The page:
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I have a client/server style application which communicates using WCF which all works great. One function of the application is to get files from client machines onto the server (Central Control).

The Central Control requests a list of file in a specified folder on the client and opens up a port using sockets for the clients to connect to and stream each file. It uses a different port number for each file.

This worked fine when testing locally but when deployed to our customers environment I started getting the following exception.

The requested address is not valid in its context
   at System.Net.Sockets.Socket.DoBind(EndPoint endPointSnapshot, SocketAddress socketAddress)
   at System.Net.Sockets.Socket.Bind(EndPoint localEP)
   at System.Net.Sockets.TcpListener.Start(Int32 backlog)
   at System.Net.Sockets.TcpListener.Start()
   at AMIGA.Library.TransferFile.listenerThread()

The IP address in the end point is a 10...* address. I googled about for an answer and the general consensus was that with tcpListener cannot bind with an external IP Address. I didn't think a 10...* address was external.

The code that throws the exception is as follows:

tcpListener = New TcpListener(IEndPoint)
Dim handlerSocket As Socket
Dim thdHandler As Thread
tcpListener.Start()
RequestFile()

Is there no way I can use a TcpListener for this Job? What alternatives are there if not and how easy would it be to implement the alternatives.

Bear in mind that we do not have access to the firewall configuration directly, and a change could take a number of weeks to be implemented.

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The definition of "external" varies widely depending on context... but you're right, 10.0.0.1/8 is designated as a private subnet. –  Matthew Scharley Jun 10 '09 at 12:47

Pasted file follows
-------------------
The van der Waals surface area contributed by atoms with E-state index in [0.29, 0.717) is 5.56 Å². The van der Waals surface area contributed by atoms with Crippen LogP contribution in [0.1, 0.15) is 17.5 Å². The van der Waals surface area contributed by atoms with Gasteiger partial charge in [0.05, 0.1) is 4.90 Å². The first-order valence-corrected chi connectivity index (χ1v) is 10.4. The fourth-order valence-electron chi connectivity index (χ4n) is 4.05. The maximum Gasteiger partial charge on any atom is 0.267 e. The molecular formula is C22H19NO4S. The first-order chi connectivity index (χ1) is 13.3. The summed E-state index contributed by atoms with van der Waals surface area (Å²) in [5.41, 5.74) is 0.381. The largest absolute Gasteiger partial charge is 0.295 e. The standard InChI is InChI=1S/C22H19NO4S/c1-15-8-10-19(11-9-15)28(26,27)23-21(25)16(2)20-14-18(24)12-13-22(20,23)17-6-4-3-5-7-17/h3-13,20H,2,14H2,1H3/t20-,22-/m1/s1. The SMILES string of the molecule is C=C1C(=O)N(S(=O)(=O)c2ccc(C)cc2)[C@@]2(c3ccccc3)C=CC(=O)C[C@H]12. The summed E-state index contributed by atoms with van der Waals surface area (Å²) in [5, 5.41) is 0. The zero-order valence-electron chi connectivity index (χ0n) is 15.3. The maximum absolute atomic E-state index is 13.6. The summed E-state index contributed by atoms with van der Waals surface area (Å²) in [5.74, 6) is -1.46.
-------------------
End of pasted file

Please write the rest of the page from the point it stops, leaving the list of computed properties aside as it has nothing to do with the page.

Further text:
2 Answers 2

up vote 2 down vote accepted

Your application should bind only to the internal IP address on the machine. The problem is that the firewall does not automatically pass the external IP address through to the internal IP address via Port Forwarding. Since you cannot easily modify the firewall configuration, there are 3 alternatives:

  1. Use UPnP (Universal Plug N Play) commands from your application to the router to open the selected port. UPnP will not be enabled for more secure firewall configurations.
  2. (More complicated) Use TCP Hole punching to establish a connection through the firewall.
  3. Change the sense so that the clients connect to the server. The server dynamically opens a port via a UPnP command or just has a block of ports open in the firewall for use by this application.

    For either case, be sure that the WCF connection is protected by security so that anyone else cannot come along via port scanning and access the files without authorization.

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Thanks Mike, you gave us a good steer. We changed the binding from Localhost to the specific network address of the central control. That did the trick. –  Hooloovoo Jun 10 '09 at 13:22

That exception typically occurs when you are trying to bind to an address that is not valid on the machine. Is the IP you are trying to bind to assigned to one of the network interfaces on the machine?

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The connection can be made through WCF (Service Model), and it can be Pinged, but the problem occurs when the TcpListener.start method is called. –  Hooloovoo Jun 10 '09 at 12:53
    
Yes, I just wanted to make sure that the IPEndpoint that you are passing into the constructor of TcpListener is an IPEndpoint that is valid on your machine. It should be the IP of one of your network interfaces or IPAddress.Any. –  heavyd Jun 10 '09 at 12:59

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